Hi all, this post is going to contain a lot of background, so for those of you looking for the tldr: I’ve written a library that you can upload to your Sparki, which can then be used with a library I’ve written for Python. You can write Python programs with this library and control your Sparki with Python. The github can be found here: https://github.com/radarjd/sparki_learning
Okay, so now the background, which will be cathartic for me if not interesting to anyone else. I teach a class in Robot Programming using the Institute for Personal Robotics in Education (IPRE) Myro library using the Scribbler 2 / Fluke robot combo. The IPRE provides a textbook free of charge, and use of this particular robot and the text predates my involvement with the class. The Myro API itself is fine, but the Calico Project IDE gives me and my students lots of problems. Moreover, it has its own internal implementation of Python, and cannot use many standard libraries.
About a year ago, I got a Sparki and saw its potential as a robot to be used in education. Unfortunately, there wasn’t a python library for it. Fortunately, it had Bluetooth, so I knew one could be written. I did not have the impetus to write the library at the time so I didn’t.
This year a local high school, targeted at poor and underprivileged but smart high school students, was founded and requested my help with the robotics program. We met and I suggested that they use the Sparki, though I noted that there wasn’t a Python library. There was some discussion that either the college (where I am an adjunct) or the high school would pay me for development of the library, but I heard little and forgot about it. Several months later, the high school contacted me and said they’d bought the robots and asked when the library might be available. They used their entire budget on the hardware purchase. Rather than leave them with expensive hardware (for an inner city school) and nothing to show for it, I wrote the libraries which are attached.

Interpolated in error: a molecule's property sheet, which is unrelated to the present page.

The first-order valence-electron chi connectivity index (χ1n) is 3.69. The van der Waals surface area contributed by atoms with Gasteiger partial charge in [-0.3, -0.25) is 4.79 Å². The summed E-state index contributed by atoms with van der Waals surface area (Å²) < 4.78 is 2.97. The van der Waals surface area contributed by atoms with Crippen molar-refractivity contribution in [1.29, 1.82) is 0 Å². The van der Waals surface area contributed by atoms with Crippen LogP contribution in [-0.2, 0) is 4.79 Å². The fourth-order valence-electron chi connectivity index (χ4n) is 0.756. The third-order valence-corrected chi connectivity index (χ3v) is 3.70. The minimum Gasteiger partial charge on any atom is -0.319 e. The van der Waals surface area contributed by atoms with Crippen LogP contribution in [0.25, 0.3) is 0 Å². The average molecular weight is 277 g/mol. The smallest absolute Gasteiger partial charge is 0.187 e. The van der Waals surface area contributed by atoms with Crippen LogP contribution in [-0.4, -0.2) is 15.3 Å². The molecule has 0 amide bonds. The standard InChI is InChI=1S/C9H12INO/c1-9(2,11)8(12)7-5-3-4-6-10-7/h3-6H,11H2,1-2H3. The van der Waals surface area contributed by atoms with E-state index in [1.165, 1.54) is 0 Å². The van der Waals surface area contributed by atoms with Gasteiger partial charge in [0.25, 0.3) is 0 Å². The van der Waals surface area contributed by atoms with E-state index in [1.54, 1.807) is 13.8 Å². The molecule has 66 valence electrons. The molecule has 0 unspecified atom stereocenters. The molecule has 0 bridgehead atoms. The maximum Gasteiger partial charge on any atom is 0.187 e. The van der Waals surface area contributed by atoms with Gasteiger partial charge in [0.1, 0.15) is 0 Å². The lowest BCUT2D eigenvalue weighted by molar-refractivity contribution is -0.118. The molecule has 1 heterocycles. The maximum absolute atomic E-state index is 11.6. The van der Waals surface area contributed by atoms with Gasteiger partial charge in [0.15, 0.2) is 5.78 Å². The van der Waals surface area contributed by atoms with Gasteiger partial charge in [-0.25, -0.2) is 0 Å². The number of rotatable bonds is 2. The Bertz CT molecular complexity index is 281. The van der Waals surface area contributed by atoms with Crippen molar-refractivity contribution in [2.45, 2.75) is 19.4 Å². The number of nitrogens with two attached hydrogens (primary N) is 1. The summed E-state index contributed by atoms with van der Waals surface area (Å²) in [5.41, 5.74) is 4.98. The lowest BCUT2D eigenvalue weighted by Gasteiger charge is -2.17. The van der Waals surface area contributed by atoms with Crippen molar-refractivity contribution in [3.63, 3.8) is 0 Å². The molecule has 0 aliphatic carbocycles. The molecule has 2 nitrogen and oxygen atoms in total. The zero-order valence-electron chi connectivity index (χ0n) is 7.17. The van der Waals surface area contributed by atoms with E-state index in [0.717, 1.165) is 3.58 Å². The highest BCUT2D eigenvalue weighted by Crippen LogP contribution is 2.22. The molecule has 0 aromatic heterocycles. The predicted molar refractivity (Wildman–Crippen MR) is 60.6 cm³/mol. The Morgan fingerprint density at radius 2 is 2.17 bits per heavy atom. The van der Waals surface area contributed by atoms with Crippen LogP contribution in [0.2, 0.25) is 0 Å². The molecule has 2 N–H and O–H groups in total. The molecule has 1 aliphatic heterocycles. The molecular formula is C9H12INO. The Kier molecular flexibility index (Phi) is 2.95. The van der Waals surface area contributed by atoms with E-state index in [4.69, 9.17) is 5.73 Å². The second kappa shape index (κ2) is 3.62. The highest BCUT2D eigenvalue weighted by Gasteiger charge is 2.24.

The concept behind the libraries is that Sparki runs an interpreter to which Python sends commands over Bluetooth:
While I am not the most talented of programmers, these were no small task. The C code which runs on the Sparki is 1199 lines (with internal spaces) and the Python code is 1952 lines (with internal spaces). They implement most of the Myro API, so an educator wishing to do so could make use of the existing materials published by the IPRE (see http://calicoproject.org/Learning_Computing_With_Robots_Using_Calico_Python). Further, using the Python library allows you to teach programming without the compile / upload cycle, and allows the students to get immediate feedback from their work.
I have tested the libraries to the extent I am able – I’m certain there are bugs and edge cases I have missed. The Sparki library was particularly challenging as I haven’t done extensive C++ programming since college, and the Sparki is extremely limited in space – the compiled library uses 28,650 bytes of the 28,672 bytes available. Adding the String data type pushed the robot over the limit, so everything is done with char*. Probably a better coder than I could have done better, and I hope someone will take what I’ve done and improve it. I have limited access to a Mac, so while I have tried the Python code out on it, there may be some implementation specific issues. I have not tried it on Linux at all.
The code is released under the Apache 2.0 license with one exception – I would ask that Arcbotics only link to the library and not distribute it. In an attempt to recoup some of my time, I contacted the company, but it was unwilling to pay anything at all for it. I understand that every business has to weigh costs and benefits, and they don’t see the benefits. That is fine, but it should not be distributed by them, nor should they create derivative works from it.
I hope this code is of use to students and educators. I have commented the code heavily and used a variety of techniques in the Python portion, which again I hope is useful. I did not use OOP – this was partially a stylistic choice, but also because I think it can be challenging for students who are not intending to be computer scientists or professional programmers. It’s not that elementary school students can’t be taught OOP, but I do think it can get in the way. Others can (and I’m sure, do) disagree, and that’s fine – rewrite or wrap it as an OOP library!
Sparki is a fantastic piece of hardware. I hope this library aids in your enjoyment of it and the enjoyment of your students. If anyone has any suggestions or finds any bugs, please let me know and I will try to fix them when I have the opportunity.